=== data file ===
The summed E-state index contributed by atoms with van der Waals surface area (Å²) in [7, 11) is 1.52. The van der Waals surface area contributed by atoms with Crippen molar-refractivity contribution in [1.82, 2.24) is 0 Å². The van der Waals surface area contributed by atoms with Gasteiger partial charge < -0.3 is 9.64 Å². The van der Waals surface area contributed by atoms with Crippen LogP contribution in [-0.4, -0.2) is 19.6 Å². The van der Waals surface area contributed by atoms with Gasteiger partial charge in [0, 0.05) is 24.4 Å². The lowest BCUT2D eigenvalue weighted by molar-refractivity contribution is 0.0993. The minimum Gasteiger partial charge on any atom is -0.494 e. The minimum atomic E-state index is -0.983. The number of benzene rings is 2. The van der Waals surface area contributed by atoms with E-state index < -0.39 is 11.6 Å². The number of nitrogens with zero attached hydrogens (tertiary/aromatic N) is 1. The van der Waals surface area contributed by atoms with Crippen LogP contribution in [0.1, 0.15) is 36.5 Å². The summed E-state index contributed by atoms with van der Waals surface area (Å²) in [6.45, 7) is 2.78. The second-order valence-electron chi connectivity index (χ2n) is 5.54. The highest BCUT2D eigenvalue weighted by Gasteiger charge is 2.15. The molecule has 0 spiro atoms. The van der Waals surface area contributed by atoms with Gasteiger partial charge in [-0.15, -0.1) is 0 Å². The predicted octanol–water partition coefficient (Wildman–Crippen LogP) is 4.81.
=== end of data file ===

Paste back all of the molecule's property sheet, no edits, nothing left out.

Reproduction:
The summed E-state index contributed by atoms with van der Waals surface area (Å²) in [7, 11) is 1.52. The van der Waals surface area contributed by atoms with Crippen molar-refractivity contribution in [1.82, 2.24) is 0 Å². The van der Waals surface area contributed by atoms with Gasteiger partial charge < -0.3 is 9.64 Å². The van der Waals surface area contributed by atoms with Crippen LogP contribution in [-0.4, -0.2) is 19.6 Å². The van der Waals surface area contributed by atoms with Gasteiger partial charge in [0, 0.05) is 24.4 Å². The lowest BCUT2D eigenvalue weighted by molar-refractivity contribution is 0.0993. The minimum Gasteiger partial charge on any atom is -0.494 e. The minimum atomic E-state index is -0.983. The number of benzene rings is 2. The van der Waals surface area contributed by atoms with E-state index < -0.39 is 11.6 Å². The number of nitrogens with zero attached hydrogens (tertiary/aromatic N) is 1. The van der Waals surface area contributed by atoms with Crippen LogP contribution in [0.1, 0.15) is 36.5 Å². The summed E-state index contributed by atoms with van der Waals surface area (Å²) in [6.45, 7) is 2.78. The second-order valence-electron chi connectivity index (χ2n) is 5.54. The highest BCUT2D eigenvalue weighted by Gasteiger charge is 2.15. The molecule has 0 spiro atoms. The van der Waals surface area contributed by atoms with Gasteiger partial charge in [-0.15, -0.1) is 0 Å². The predicted octanol–water partition coefficient (Wildman–Crippen LogP) is 4.81.